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Ford Motor Company (NYSE:F) this morning reported a 5% drop in January retail sales, and a 7% decline in domestic auto sales, citing inclement weather as the key factor impacting the results. As a result, F is down 2.1% to $14.64, marking a new six-month low. There are likely a few option traders shaking their heads; ahead of the sales release, speculators were scooping up calls at a faster-than-usual clip.
On Friday, the stock saw roughly 104,000 calls change hands -- a 31% mark-up to its average daily call volume, and nearly three times the number of F puts exchanged. Most active was the February 15 call, where more than 18,000 contracts traded -- mostly at the ask price, suggesting they were bought. Plus, open interest at the strike soared over the weekend, and the International Securities Exchange (ISE) confirms buy-to-open activity. By purchasing the calls to open, the buyers are hoping F muscles back atop the $15 level before the options expire at the close on Friday, Feb. 21.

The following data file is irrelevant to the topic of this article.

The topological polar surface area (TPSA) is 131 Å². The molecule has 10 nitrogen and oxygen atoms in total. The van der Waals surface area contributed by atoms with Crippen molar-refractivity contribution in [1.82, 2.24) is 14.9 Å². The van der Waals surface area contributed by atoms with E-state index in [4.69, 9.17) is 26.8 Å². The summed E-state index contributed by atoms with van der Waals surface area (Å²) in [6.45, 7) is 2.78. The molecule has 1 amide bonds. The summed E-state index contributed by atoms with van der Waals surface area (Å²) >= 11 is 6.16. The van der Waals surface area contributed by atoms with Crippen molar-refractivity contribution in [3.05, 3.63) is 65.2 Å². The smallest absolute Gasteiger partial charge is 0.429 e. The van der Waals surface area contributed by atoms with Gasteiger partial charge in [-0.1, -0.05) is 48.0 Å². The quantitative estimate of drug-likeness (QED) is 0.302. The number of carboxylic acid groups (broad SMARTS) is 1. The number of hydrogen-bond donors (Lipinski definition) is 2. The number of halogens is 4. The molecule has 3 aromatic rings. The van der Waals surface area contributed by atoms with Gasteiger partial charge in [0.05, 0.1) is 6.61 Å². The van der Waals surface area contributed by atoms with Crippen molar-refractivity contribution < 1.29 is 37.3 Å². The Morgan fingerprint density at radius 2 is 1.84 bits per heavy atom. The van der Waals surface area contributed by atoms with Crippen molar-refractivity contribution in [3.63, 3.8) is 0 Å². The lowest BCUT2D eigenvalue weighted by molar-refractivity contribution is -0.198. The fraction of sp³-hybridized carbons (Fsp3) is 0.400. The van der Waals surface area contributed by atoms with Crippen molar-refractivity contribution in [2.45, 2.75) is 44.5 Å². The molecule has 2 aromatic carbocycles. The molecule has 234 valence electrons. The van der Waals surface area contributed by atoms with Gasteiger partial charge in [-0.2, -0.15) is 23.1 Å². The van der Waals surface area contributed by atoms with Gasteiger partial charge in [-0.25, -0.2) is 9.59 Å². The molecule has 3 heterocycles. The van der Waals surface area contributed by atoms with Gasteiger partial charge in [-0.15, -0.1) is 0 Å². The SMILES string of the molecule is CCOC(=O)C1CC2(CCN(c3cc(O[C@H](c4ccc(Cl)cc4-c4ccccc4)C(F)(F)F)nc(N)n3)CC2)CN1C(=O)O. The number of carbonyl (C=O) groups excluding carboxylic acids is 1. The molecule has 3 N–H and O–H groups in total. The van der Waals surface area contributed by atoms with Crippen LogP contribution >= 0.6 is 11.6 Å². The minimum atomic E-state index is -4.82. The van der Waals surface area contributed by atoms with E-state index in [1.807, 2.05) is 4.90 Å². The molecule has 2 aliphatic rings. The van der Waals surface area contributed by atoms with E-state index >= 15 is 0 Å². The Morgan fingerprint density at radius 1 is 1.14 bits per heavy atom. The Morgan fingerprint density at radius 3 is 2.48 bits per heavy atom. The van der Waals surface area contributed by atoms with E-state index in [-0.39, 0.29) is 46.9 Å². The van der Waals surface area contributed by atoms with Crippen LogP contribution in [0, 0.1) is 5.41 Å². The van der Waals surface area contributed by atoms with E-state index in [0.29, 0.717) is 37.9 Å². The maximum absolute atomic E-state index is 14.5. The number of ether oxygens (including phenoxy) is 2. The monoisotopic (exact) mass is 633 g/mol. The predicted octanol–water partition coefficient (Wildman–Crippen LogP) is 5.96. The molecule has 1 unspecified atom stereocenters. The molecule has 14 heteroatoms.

Despite underperforming the broader S&P 500 Index (SPX) by more than 13 percentage points in the last 60 sessions, Ford Motor Company (NYSE:F) continues to attract option bulls. The stock's Schaeffer's put/call open interest ratio (SOIR) of 0.44 stands just 1 percentage point from an annual low, and speculators on the ISE, Chicago Board Options Exchange (CBOE), and NASDAQ OMX PHLX (PHLX) have bought to open F calls over puts at an accelerated pace during the past two weeks. An unwinding of optimism in the options pits could translate into contrarian headwinds for F.